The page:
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Old 08-20-2015, 10:39 AM   #1
Uncle Shelly
 
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Tow vehicle performance after change in TV cargo

Just returned from a trip to Arkansas. While there decided to replace TV tires. I was very happy with my setup and performance that I just tried to replace with identical tires. Tires were replaced just prior to returning home.

Data: TV - 2010 Grand Cherokee hemi with towing package. Trailer 2001 25ft Safari AS sleeper6. Original tires Goodyear Fortera HL 245/60r18. New tires are Goodyear Wrangler SR-A 245/60R18 Load/Speed rating 105T. OEM tire pressures suggested 33lbs. Put 38lbs. in new tires. Max tire pressure on tire sidewalks is 51lbs. Reese hitch with trunnion style WD bars. No sway control. Ball is set 3/4" above coupler before load. After load front measurement at front TV axle does not drop. After load rear TV axle drops 1.5".

So immediately after leaving with new tires I noticed a dramatic difference in sway. Not only did large semis suck me in but small pickups also caused a pull. This was a dramatic change. Completely rechecked my hitch settings since I had new tires. All measurements were the same. Decided to increase tire pressure to 44lbs as my original tires were maxed out at 44lbs. After driving about 50 miles on freeways, I felt that the sway was somewhat better but internet advice from various websites reiterated following OEM suggested pressures. I stopped at a rest area and dropped the pressure back to 38lbs. So I fought the swaying all the way through Atlanta.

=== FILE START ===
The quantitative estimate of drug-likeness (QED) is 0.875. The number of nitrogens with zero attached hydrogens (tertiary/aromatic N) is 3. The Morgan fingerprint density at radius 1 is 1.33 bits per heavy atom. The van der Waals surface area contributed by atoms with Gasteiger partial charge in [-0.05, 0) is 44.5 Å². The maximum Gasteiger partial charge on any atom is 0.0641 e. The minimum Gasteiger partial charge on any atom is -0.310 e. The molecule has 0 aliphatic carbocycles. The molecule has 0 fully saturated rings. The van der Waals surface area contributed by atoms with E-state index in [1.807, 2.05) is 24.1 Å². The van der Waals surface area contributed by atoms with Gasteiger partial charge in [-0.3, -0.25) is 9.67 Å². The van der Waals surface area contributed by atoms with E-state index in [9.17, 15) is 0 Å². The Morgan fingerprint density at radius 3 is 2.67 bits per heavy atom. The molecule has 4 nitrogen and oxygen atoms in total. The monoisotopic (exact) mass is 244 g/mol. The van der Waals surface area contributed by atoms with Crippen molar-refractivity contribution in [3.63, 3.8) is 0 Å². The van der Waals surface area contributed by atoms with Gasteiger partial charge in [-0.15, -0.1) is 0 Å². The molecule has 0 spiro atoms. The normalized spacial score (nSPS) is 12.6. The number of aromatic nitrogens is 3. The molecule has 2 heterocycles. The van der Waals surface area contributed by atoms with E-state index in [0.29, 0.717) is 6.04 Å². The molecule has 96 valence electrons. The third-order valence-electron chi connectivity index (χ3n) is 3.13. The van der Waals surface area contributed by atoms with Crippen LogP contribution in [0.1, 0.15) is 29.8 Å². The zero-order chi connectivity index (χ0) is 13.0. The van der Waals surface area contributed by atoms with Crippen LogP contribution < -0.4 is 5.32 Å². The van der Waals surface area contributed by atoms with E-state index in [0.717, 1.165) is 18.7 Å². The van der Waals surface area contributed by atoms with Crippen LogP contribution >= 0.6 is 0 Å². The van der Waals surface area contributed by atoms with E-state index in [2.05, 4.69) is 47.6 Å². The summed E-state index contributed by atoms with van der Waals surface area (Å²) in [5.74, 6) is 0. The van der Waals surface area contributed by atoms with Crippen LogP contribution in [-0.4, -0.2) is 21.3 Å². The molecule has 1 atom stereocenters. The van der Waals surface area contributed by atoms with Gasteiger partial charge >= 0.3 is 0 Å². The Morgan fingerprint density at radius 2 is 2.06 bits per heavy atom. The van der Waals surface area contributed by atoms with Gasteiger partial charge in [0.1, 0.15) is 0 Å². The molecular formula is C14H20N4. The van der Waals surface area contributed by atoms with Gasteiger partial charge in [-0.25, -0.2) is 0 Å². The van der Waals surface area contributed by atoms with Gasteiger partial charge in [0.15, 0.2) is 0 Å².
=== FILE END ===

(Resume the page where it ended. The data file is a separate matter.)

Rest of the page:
As we got north of Atlanta, I realized that there was another change in my TV. I did not bring my Toolbox. I needed the room for a number of boxes of china. And those boxes were now gone. They went at the same time we put on the new tires. So at the stop for lunch I grabbed our trays of canned goods stored under the dinette and moved them into the TV.
The result was just as dramatic. Gone were the scary semi truck pulls. Gone were the pickup truck pulls. Now I could start to enjoy the drive.
We have been traveling the Eastern U.S. For the past year and a half. I just realized that I always have brought a toolbox.

So my question is this. Why would 50-75lbs in the back of my Grand Cherokee make that much difference? And what can I do about it for the future? If I shorten the WD hitch with one less link and nose down the front of the TV help?

Your advice will be greatly appreciated.
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Old 08-20-2015, 10:56 AM   #2
CLOUDSPLITTER "Tahawas"
 
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Question Confused....

"Reese hitch with trunnion style WD bars. No sway control."

75lb shouldn't make that much of a difference.....no sway control would?

The reviews on those tires are 3 out of 5....why were they chosen?

Bob
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Old 08-20-2015, 11:04 AM   #3